Produced by Michal Zilberman and Michele Mitchell
A key element of the segment’s success lies in the selection of interview subjects. In recent years, American television audiences have been exposed to a number of documentaries touching upon the Israeli-Palestinian conflict. CNN correspondent Christianne Amanpour’s God’s Religious Warriors is an example of an agenda driven program that promoted a partisan political viewpoint by apportioning undue attention to the views of fringe figures and leaving erroneous assertions uncorrected. In contrast, Now on PBSselected three soldiers whose opinions reflected mainstream Israeli views. All three accept the need to defend their country, but express different attitudes concerning Israel’s future.
The producers and writers of the segment are careful with the facts. The narrator correctly establishes that the war between Israel and Hezbollah in 2006 opened with Hezbollah’s bombardment of northern Israel. This is important because much of the news coverage of the conflict failed to report the sequence of events correctly by omitting Hezbollah’s initial barrage. Instead the conflict was portrayed as instigated by a single Hezbollah’s border incursion to which Israel’s subsequent bombardment and invasion of southern Lebanon seemed disproportionate.
All three reservists come across positively. But of the three soldiers profiled, Ronan Herskowitz, a drama instructor in his regular life, receives the most attention. Herskowitz is the embodiment of the model Israeli citizen-soldier. “We protect life on both sides,” he asserts. His words are reinforced by his acts: his understated bravery under fire in Lebanon and later his decision to leave an IOU containing his phone number with a Lebanese family from whom he took food when his unit outran their supplies.
Herskowitz questions and criticizes decisions made by Israel’s leaders, but firmly believes in service to his country and feels a personal responsibility to not let his fellow soldiers down. His courage, decency and humility contradict the image of the IDF promoted by disaffected Israelis, like those behind the group Breaking the Silence, who are lauded by anti-Israel groups in Europe and America for their portrayal of Israelis soldiers as callous towards Palestinian civilians.
Journalist Idan Motola represents a strand of mainstream Israeli thought who no longer can abide the state’s warrior ethic that demands completion of the mission no matter what the cost. Unlike Herskowitz, Motola is uneasy about his role as a soldier, yet when called to service, he responds and recognizes there are times when the military option is the right decision.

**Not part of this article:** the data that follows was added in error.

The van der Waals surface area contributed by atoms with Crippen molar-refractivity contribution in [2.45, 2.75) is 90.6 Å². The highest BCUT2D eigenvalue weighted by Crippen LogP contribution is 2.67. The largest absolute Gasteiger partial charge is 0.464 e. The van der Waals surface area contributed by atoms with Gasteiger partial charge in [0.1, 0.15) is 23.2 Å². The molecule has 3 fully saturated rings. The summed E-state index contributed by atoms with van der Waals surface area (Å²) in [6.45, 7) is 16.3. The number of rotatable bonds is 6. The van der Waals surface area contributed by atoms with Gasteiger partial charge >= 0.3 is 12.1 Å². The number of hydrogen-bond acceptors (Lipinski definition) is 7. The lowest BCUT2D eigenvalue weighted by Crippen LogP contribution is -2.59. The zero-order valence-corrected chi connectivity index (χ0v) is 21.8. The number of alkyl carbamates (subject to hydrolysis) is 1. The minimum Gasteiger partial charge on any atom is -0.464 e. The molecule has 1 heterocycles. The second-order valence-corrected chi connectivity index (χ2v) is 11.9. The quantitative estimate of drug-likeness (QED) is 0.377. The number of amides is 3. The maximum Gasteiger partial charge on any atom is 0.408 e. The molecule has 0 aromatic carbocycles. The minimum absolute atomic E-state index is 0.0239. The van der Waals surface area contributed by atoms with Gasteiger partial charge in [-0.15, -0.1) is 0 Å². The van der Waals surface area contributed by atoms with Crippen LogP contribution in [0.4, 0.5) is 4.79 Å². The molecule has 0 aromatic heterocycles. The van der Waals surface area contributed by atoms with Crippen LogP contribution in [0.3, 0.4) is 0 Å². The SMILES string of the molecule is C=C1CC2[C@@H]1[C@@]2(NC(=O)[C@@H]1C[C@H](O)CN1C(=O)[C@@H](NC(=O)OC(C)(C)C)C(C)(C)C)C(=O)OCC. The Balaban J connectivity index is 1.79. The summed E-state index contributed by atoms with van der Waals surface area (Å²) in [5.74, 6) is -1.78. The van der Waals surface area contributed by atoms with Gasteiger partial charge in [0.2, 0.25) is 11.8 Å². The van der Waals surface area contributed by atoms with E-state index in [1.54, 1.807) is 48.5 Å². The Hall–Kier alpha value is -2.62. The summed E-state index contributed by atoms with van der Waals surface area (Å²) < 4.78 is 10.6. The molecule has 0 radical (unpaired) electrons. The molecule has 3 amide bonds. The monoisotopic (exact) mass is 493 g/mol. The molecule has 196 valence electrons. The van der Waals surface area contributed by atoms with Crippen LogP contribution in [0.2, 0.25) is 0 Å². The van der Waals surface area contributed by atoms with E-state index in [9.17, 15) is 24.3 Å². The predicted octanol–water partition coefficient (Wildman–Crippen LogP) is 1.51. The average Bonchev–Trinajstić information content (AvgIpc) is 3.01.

Actor Ohad Knoller comes from the opposite end of the mainstream spectrum from Motola. He sees each battle as a piece of the larger war for Israel’s existence. Knoller is pessimistic about prospects for lasting peace, acknowledging that “even states that are at peace [with Israel] didn’t recognize Israel has its right to be a Jewish state.” Because he sees no likelihood of true acceptance by the Arabs, Knoller favors the continual bolstering of Israel’s borders. He says, “why not build settlements, keep on doing what we are good at doing, developing our state.”
All three are critical of the handling of the war with Hezbollah in 2006, yet they continue to accept the need for an aggressive military response. Their criticisms of the war do not arise from their politics, but rather from a personal loss of confidence in their leaders’ decision to go to war without adequate preparation. They see Israel’s leadership during the war as having failed at a basic level of competence.
The men were called up again during the Gaza operation in late December 2008. Despite a common desire to avoid war, all three agreed that this was “the right war for the right reasons.” As Herskowitz argues, no one can abide the relentless missile barrages from Gaza into Israeli towns.
Herskowitz describes a compact between the Israeli state and its citizen-soldiers. He says that the leadership has a responsibility to do all it can to avoid war. But once these efforts are exhausted and a military response is decided upon, the leadership needs to answer three questions:
How is it done? Why are we doing it? Who needs to do it?
Herskowitz implies that these questions were not properly answered in 2006 against Hezbollah, but were in 2009 against Hamas in Gaza.
by Steven Stotsky
Review can also be found here: http://www.camera.org/index.asp?x_context=55&x_article=1702